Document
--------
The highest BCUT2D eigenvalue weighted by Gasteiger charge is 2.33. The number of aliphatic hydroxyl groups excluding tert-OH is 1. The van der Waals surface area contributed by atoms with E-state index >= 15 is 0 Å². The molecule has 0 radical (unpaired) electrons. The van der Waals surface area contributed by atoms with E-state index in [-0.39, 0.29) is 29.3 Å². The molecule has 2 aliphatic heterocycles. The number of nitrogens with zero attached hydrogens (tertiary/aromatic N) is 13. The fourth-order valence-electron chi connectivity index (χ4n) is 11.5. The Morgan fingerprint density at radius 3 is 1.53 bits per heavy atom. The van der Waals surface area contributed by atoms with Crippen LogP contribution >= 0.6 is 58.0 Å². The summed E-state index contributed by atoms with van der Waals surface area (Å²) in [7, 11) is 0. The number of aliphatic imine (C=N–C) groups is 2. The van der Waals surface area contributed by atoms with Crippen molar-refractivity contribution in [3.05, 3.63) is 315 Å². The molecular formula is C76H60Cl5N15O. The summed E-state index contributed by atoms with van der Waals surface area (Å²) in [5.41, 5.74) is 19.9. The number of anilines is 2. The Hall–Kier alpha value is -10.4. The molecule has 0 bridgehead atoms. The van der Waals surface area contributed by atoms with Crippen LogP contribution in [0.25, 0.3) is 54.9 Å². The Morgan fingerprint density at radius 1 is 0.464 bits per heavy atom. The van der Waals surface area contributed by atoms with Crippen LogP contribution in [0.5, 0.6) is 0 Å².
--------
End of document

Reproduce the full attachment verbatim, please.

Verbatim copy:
The highest BCUT2D eigenvalue weighted by Gasteiger charge is 2.33. The number of aliphatic hydroxyl groups excluding tert-OH is 1. The van der Waals surface area contributed by atoms with E-state index >= 15 is 0 Å². The molecule has 0 radical (unpaired) electrons. The van der Waals surface area contributed by atoms with E-state index in [-0.39, 0.29) is 29.3 Å². The molecule has 2 aliphatic heterocycles. The number of nitrogens with zero attached hydrogens (tertiary/aromatic N) is 13. The fourth-order valence-electron chi connectivity index (χ4n) is 11.5. The Morgan fingerprint density at radius 3 is 1.53 bits per heavy atom. The van der Waals surface area contributed by atoms with Crippen LogP contribution >= 0.6 is 58.0 Å². The summed E-state index contributed by atoms with van der Waals surface area (Å²) in [7, 11) is 0. The number of aliphatic imine (C=N–C) groups is 2. The van der Waals surface area contributed by atoms with Crippen molar-refractivity contribution in [3.05, 3.63) is 315 Å². The molecular formula is C76H60Cl5N15O. The summed E-state index contributed by atoms with van der Waals surface area (Å²) in [5.41, 5.74) is 19.9. The number of anilines is 2. The Hall–Kier alpha value is -10.4. The molecule has 0 bridgehead atoms. The van der Waals surface area contributed by atoms with Crippen LogP contribution in [0.25, 0.3) is 54.9 Å². The Morgan fingerprint density at radius 1 is 0.464 bits per heavy atom. The van der Waals surface area contributed by atoms with Crippen LogP contribution in [0.5, 0.6) is 0 Å².